There are two basic categories defining the behavior of natural insects emerging from the water to their adult stage:
If the insect emerges from the bottom, it springs from the riverbed to the surface. When it reaches the surface, it may drift while shedding its pupal skin or immediately run or hop across the water to launch into the air to reach a rock.
If the insect rests at the water’s surface before transforming to its adult stage, it is a surface emerger.
Adult insects are imitated with dry flies drifted on top of the water with action that matches their behavioral characteristics.
If the natural insect drifts motionlessly on the water’s surface as the wings dry in preparation for flying away, float your fly on the current with a dead drift free of drag.
If the natural moves across the water propelled by its own energy, perhaps fluttering its drying wings or hopping on the surface in preparation for taking off, present your imitation with live action.
Techniques for giving live action to a fly are limited only by the conditions of the environment and the features of the fishing gear.
Skating a Fly
The best place to skate a fly is in the tail of a pool, where the water is fast but smooth.
A simple method for skating a fly is the two steps forward/one step back presentation:
- Grease the fly and the tippet with floatant.
- Cast the line across or downstream.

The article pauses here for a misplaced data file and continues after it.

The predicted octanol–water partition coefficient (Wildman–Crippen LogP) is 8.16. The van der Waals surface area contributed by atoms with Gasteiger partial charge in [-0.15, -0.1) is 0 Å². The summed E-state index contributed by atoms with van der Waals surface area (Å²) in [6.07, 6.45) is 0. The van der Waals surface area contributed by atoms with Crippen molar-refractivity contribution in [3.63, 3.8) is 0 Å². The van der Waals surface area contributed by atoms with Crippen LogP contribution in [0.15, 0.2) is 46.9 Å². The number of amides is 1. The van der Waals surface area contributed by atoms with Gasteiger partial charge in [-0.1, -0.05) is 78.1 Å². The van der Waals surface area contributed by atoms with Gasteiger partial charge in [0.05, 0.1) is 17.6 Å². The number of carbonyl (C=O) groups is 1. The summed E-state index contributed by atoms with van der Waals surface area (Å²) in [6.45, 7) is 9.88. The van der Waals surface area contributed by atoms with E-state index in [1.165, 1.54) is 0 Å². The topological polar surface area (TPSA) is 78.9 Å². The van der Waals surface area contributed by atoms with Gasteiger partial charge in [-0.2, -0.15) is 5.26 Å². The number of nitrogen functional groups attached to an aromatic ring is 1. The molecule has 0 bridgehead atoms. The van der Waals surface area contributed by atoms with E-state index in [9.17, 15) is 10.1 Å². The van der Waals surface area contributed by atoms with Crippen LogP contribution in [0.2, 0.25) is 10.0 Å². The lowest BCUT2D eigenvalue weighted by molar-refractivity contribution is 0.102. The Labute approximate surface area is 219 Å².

- Raise the rod tip in the air to move or skitter the fly a few inches at most.
- Lower the rod tip while retrieving slack.
- Repeat the last two steps until the fly is close to you.
- Start again.
Another way to add skating action to a dry fly is the high stick and wiggle presentation.
- Choose a fly with a thick hackle that will hold the body of the imitation just above the water surface.
- Make sure that your tippet is one size heavier than usual, as takes from fish can be explosive with this presentation method.
- Grease the tippet with floatant or line dressing.
- Cast across and downstream with a straight-line cast.
- As soon as the fly hits the water, raise your rod arm in the air until your rod tip points to about eleven o’clock.
- Strip in line while wiggling the line with your rod tip.
- The fly will skip across the surface.
- After you skate the fly for three or four feet, drop the tip of the rod and follow the line downstream.
This technique is very effective for attracting fish taking active insects.
The drag-free float gives the fish a chance to inspect the prey, and another wiggle usually drives it to the surface.
Skating a fly does not work well on riffled water because the broken surface pulls the fly under. It also does not work well in slow water where fish are easily spooked and have more time to inspect the fly.
Presenting with a Plop
If you are imitating an ovipositing caddis or stonefly, drop your fly heavily onto the water to match the natural insect’s behavior as it lays eggs. Twitch the fly and let it rest, then twitch again. If you are fishing with terrestrials, present with a plop, but twitch less frequently. Terrestrials get caught in the film layer on the surface of the water and, if small or light, have a difficult time moving.